Insurance Fraud Scheme For $3 Million A Reminder To Be Vigilant

Two men from Bryan, Texas, were recently sentenced for their roles in a scheme that authorities attest defrauded insurance companies for more than $3 million, reports the industry news site Insurance Journal.

Former office manager Earlie Dickerson received a 14-year sentence from a Houston federal court for “recruiting individuals involved in auto accidents,” the site noted, adding that “According to U.S. Attorney Kenneth Magidson, Dickerson worked out of the Bryan office of Houston-based Sanjoh & Associates.”

Federal prosecutors convicted Dickerson of sending individuals he recruited to specific chiropractic clinics, “where they received medically unnecessary therapeutic treatments” and “used fraudulent bills from the treatments to obtain settlement checks from auto insurance companies,” the site added. Marion Young was also convicted in the scheme, which according to the U.S. Attorney’s Office, “resulted in the submission of more than $3 million in false billing claims on which the companies paid out at least $1.2 million during 2007-2009.”

Young and Dickerson were ordered to pay that $1.2 million back as restitution. Additionally, chiropractor Edward Graham, 38, was convicted in the scheme. He awaits sentencing, which is set for Oct. 14, 2014. Also, chiropractor Chase Lindsey, 46, and Brittany Jessie, 24, pleaded guilty in advance of trial and were sentenced previously to 2 years and 2.5 years, to be served at a federal prison.


Insurance Fraud Awareness: Be On Alert

Some cases of insurance fraud, like the one detailed above, result in a significant sum for the thieves if they’re never caught. Until the action can be found out and made whole, the burden for that cost falls not only on the insurance company’s back, but on the customer’s as well. According to the National Insurance Crime Bureau (NICB), “10 percent or more of property/casualty claims are fraudulent.”

Add those up, and it doesn’t matter if the crime results in a $1.2 million “score” or simply $12,000. It can quickly get out of control causing rates for everyone to push upward.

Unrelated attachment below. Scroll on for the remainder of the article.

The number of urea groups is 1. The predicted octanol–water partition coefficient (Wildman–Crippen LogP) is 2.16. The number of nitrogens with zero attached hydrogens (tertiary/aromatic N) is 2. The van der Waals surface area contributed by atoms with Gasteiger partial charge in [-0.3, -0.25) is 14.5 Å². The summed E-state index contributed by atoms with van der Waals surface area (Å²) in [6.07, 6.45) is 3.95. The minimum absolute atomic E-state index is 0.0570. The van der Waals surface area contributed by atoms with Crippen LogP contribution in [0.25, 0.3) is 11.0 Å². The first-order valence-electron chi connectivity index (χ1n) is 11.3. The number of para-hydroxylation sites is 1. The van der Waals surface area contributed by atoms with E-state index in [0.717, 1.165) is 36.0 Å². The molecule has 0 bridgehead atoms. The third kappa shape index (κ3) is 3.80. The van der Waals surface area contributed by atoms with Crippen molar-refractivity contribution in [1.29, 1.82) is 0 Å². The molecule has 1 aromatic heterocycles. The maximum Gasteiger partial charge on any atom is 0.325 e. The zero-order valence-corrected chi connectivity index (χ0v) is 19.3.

It’s in everyone’s best interests to fight against the type of fraudulent behavior detailed by IJ. However, it requires a degree of alertness and an attitude that you can make a difference. Here are some common scenarios where auto insurance fraud might occur.


Stolen Car Scenario

According to Business Insurance, committers of insurance fraud might use two specific methods for pulling off the “stolen car” scenario. First, they might arrange with a body shop to cut the car down for parts. In this case, the body shop would be in on it, not reporting the stolen parts to authorities, while the thief would collect the payout. A second way involves a cash transaction to a foreign buyer, after which the car is reported stolen.


Car Damage Scenario

In the “car damage” scenario, BI notes, “Some people will report a small car accident, get an estimate for damages, collect the insurance check and then not get the car fixed.” The site notes that this is the “single most common form of auto insurance fraud.”

“The people doing it see no harm in it, but the money the insurance company pays out comes from premiums paid by other customers, which will go up the more often this fraud is committed,” the website states.


Car Accident Scenario

In the “car accident” scenario, “the driver and accident victim are the only ones in on the scheme,” states BI, adding that in other cases, “the driver, victim, insurance investigators and even some of the bystanders that give statements are in on the fraud.”

“The value of the vehicles is greatly inflated and the insurance payoff is for two totaled vehicles.”


In Summary

Insurance fraud is a serious offense, and along with significant jail time and financial penalties, it victimizes companies trying to do business and protect their honest customers. It also affects the customers themselves in the form of higher premiums.

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